In this context, the younger generation seems to be an indicator of the shifting relationship between the pursuit of values and a sense of powerlessness in the face of their parents’ expectations of adulthood and society. But make no mistake — this is not just “a Gen Z thing:” a workforce is on the move, driven by a desire to find meaning and solutions and not just resignation.


Illustration by Francesca Ragazzi

Change career for climate change

In July 2022, an article on CNBC’s website addressed the intrusion of political issues into the employer-employee relationship. It told the story of Tyrese Thomas, a 21-year-old who had recently graduated from Columbia University with a degree in sociology, East Asian studies, and business administration.

Tyrese had interned at a major tech company in the summer of 2021, when workplace dynamics began shifting, and companies started to become more vocal about political issues. As a result, his approach to job-hunting changed. He began to thoroughly research the reputation and standing of the companies he was considering. “As a candidate, I can assess whether this organization or company really cares about my values,” he said. “Do they really care about me?”

We do not know which path Thomas ultimately chose. However, a few weeks later, another article in the same publication told the stories of some tech workers who had left their ultra-desirable, high-paying jobs to work for companies fighting climate change.

Despite their different experiences and moments of illumination, the stories share a common theme: the decision to prioritize responsibility over financial success.

“As a privileged technologist, where should I spend my life?” asked Sandy Anuras, formerly of Expedia and now CTO of home solar provider Sunrun. As she realized that her skills could help fight climate change, the answers to her own questions became increasingly evident. “What problems do I want to look back on and say I helped solve: one of the greatest problems humanity has faced or selling some widgets in the metaverse? It just didn’t compute for me.”

While existential questions sweep through the tech sector, a sense of disillusionment is also spreading among the most unlikely technical profiles: oil and gas professionals.

The January 2023 issue of Bloomberg Green focused on “climate quitters,” featuring many stories that later merged into an episode of the Zero podcast. Like Jan Bohnerth, an employee of the public and government affairs department of ExxonMobil in Germany who now works for a cleantech communications firm, or former Shell geoscientist Dimitri Lafleur, who works for the Australasian Centre for Corporate Responsibility, where he assesses whether companies are aligned with climate goals.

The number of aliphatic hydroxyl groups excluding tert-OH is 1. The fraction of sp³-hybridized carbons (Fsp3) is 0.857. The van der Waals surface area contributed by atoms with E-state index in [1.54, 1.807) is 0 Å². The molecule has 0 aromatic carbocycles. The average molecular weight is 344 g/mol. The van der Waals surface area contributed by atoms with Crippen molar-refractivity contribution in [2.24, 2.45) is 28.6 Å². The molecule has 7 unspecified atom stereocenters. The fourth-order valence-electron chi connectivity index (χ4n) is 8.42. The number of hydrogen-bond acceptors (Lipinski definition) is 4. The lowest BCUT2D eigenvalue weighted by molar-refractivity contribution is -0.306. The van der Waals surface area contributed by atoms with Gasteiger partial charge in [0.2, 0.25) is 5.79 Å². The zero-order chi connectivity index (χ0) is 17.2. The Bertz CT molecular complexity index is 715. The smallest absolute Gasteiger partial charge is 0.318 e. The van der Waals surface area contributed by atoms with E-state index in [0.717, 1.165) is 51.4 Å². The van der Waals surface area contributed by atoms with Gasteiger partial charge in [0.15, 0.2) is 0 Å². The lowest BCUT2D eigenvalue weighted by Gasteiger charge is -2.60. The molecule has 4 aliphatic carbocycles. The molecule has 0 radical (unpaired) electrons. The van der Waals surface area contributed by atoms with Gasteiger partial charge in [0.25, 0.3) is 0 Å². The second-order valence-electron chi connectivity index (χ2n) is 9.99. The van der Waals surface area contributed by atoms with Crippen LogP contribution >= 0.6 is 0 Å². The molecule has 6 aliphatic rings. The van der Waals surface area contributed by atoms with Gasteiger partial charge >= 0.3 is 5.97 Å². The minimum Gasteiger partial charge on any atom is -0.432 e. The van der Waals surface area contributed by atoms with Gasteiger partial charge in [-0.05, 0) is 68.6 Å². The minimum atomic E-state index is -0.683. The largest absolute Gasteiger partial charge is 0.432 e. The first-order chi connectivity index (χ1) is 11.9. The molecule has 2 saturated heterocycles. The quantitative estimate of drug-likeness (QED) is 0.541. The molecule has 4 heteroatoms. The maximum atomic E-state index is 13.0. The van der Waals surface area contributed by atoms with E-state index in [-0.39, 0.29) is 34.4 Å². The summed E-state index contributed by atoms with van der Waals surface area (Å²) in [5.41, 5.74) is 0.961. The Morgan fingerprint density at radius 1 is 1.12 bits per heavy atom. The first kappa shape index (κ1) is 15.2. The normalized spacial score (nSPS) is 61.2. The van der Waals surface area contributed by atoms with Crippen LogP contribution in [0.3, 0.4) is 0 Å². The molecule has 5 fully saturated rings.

The significance of these individual stories continues to be reinforced by the data published in other reports and analyses. A 2022 survey of 10,000 energy professionals by the Global Energy Talent Index found that 21% of those working in renewables had switched from another field in the past year and a half, and nearly a third of those had left the oil and gas industry.

The same survey also found that 82% of respondents still working in oil and gas are considering a move to another energy sector within the next three years. Half of them see a potential job in renewable energy.

No compromises

2023 is shaping up to be a year of increased environmental radicalization as fears of climate and ecological collapse become more tangible. In January in Europe, the Lützerath lignite mine became a test case that reignited the climate movement’s ability to mobilize and take symbolic action. In addition to Germany, activists in France, Italy, and Switzerland sabotaged snowmaking machines at Alpine ski resorts, preventing them from restoring their slopes as an abnormal heat wave turned them to mud.

Activists from Extinction Rebellion, Fridays for Futures, Just Stop Oil in the UK, and Ultima Generazione in Italy believe there is no more time for compromise. And they’re not alone. Dissent has found an unexpected home within the walls of one of the world’s top engineering schools — École Polytechnique in Paris, traditionally a talent factory for major French industrial and energy companies. When oil giant Total planned to move part of its operations right into the middle of the campus in 2020, where 400 people were expected to work on “energy decarbonization,” the project sparked a massive protest from students and faculty.

After successfully blocking Total’s research center, the student organization didn’t stop. In 2021, it published a critical report on the cosmetics giant L’Oréal questioning “the very usefulness of all the group’s activities” and essentially denouncing what the students saw as pointless consumerism. The case is not isolated. Similar clashes are taking place at France’s elite campuses, where students are challenging the same companies that view them as potential future employees.

In summary, it’s still unclear what the future work scenario will look like while signs, stories, and data that can be classified as “conscious quitting” continue to emerge. But one element of reflection does surface: the drive for individual and professional validation seems to be giving way to a desire for the collective and social utility of work. People are no longer chasing the idea of the dream job. Instead, they’re seeking the opportunity to work for a better future.